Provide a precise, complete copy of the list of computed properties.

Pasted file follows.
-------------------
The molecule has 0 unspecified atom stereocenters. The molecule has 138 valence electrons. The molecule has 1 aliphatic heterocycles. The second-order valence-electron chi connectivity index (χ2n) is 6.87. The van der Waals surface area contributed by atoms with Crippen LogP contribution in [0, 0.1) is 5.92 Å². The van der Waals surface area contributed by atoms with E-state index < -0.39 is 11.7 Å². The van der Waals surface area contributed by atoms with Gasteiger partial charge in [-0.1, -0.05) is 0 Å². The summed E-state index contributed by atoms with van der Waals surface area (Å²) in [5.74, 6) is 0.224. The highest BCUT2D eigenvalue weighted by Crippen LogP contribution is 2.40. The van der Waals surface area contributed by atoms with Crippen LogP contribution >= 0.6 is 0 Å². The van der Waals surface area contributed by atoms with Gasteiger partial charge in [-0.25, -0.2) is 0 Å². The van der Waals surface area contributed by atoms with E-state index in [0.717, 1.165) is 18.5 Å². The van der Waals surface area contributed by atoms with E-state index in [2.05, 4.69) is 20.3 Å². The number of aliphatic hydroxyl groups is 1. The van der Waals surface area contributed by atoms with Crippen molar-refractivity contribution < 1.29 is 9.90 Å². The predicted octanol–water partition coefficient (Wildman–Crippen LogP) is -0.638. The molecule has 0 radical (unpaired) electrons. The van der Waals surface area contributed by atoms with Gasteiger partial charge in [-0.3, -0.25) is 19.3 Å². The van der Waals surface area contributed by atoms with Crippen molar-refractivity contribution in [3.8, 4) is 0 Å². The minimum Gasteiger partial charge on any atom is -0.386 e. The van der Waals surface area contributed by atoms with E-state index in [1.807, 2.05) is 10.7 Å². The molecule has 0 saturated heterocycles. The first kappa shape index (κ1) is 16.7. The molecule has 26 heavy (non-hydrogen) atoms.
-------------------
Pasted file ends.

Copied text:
The molecule has 0 unspecified atom stereocenters. The molecule has 138 valence electrons. The molecule has 1 aliphatic heterocycles. The second-order valence-electron chi connectivity index (χ2n) is 6.87. The van der Waals surface area contributed by atoms with Crippen LogP contribution in [0, 0.1) is 5.92 Å². The van der Waals surface area contributed by atoms with E-state index < -0.39 is 11.7 Å². The van der Waals surface area contributed by atoms with Gasteiger partial charge in [-0.1, -0.05) is 0 Å². The summed E-state index contributed by atoms with van der Waals surface area (Å²) in [5.74, 6) is 0.224. The highest BCUT2D eigenvalue weighted by Crippen LogP contribution is 2.40. The van der Waals surface area contributed by atoms with Crippen LogP contribution >= 0.6 is 0 Å². The van der Waals surface area contributed by atoms with Gasteiger partial charge in [-0.25, -0.2) is 0 Å². The van der Waals surface area contributed by atoms with E-state index in [0.717, 1.165) is 18.5 Å². The van der Waals surface area contributed by atoms with E-state index in [2.05, 4.69) is 20.3 Å². The number of aliphatic hydroxyl groups is 1. The van der Waals surface area contributed by atoms with Crippen molar-refractivity contribution < 1.29 is 9.90 Å². The predicted octanol–water partition coefficient (Wildman–Crippen LogP) is -0.638. The molecule has 0 radical (unpaired) electrons. The van der Waals surface area contributed by atoms with Gasteiger partial charge in [-0.3, -0.25) is 19.3 Å². The van der Waals surface area contributed by atoms with Crippen molar-refractivity contribution in [3.8, 4) is 0 Å². The minimum Gasteiger partial charge on any atom is -0.386 e. The van der Waals surface area contributed by atoms with E-state index in [1.807, 2.05) is 10.7 Å². The molecule has 0 saturated heterocycles. The first kappa shape index (κ1) is 16.7. The molecule has 26 heavy (non-hydrogen) atoms.